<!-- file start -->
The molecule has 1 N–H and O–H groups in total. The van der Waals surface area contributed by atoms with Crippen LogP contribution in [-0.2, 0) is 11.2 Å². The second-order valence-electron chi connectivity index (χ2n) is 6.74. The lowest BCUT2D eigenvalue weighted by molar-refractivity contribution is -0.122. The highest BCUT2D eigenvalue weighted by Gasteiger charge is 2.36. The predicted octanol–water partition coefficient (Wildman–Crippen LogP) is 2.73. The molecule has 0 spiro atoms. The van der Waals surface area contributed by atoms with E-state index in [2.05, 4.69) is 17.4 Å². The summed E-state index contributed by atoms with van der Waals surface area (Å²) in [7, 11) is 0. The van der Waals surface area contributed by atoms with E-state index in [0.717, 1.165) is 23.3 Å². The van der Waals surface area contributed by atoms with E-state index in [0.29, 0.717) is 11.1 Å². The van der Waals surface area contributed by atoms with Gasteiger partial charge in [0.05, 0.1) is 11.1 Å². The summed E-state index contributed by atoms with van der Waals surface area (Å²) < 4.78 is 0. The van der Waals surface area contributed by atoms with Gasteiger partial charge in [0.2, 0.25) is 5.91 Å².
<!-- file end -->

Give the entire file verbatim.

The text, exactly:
The molecule has 1 N–H and O–H groups in total. The van der Waals surface area contributed by atoms with Crippen LogP contribution in [-0.2, 0) is 11.2 Å². The second-order valence-electron chi connectivity index (χ2n) is 6.74. The lowest BCUT2D eigenvalue weighted by molar-refractivity contribution is -0.122. The highest BCUT2D eigenvalue weighted by Gasteiger charge is 2.36. The predicted octanol–water partition coefficient (Wildman–Crippen LogP) is 2.73. The molecule has 0 spiro atoms. The van der Waals surface area contributed by atoms with E-state index in [2.05, 4.69) is 17.4 Å². The summed E-state index contributed by atoms with van der Waals surface area (Å²) in [7, 11) is 0. The van der Waals surface area contributed by atoms with E-state index in [0.717, 1.165) is 23.3 Å². The van der Waals surface area contributed by atoms with E-state index in [0.29, 0.717) is 11.1 Å². The van der Waals surface area contributed by atoms with Gasteiger partial charge in [0.05, 0.1) is 11.1 Å². The summed E-state index contributed by atoms with van der Waals surface area (Å²) < 4.78 is 0. The van der Waals surface area contributed by atoms with Gasteiger partial charge in [0.2, 0.25) is 5.91 Å².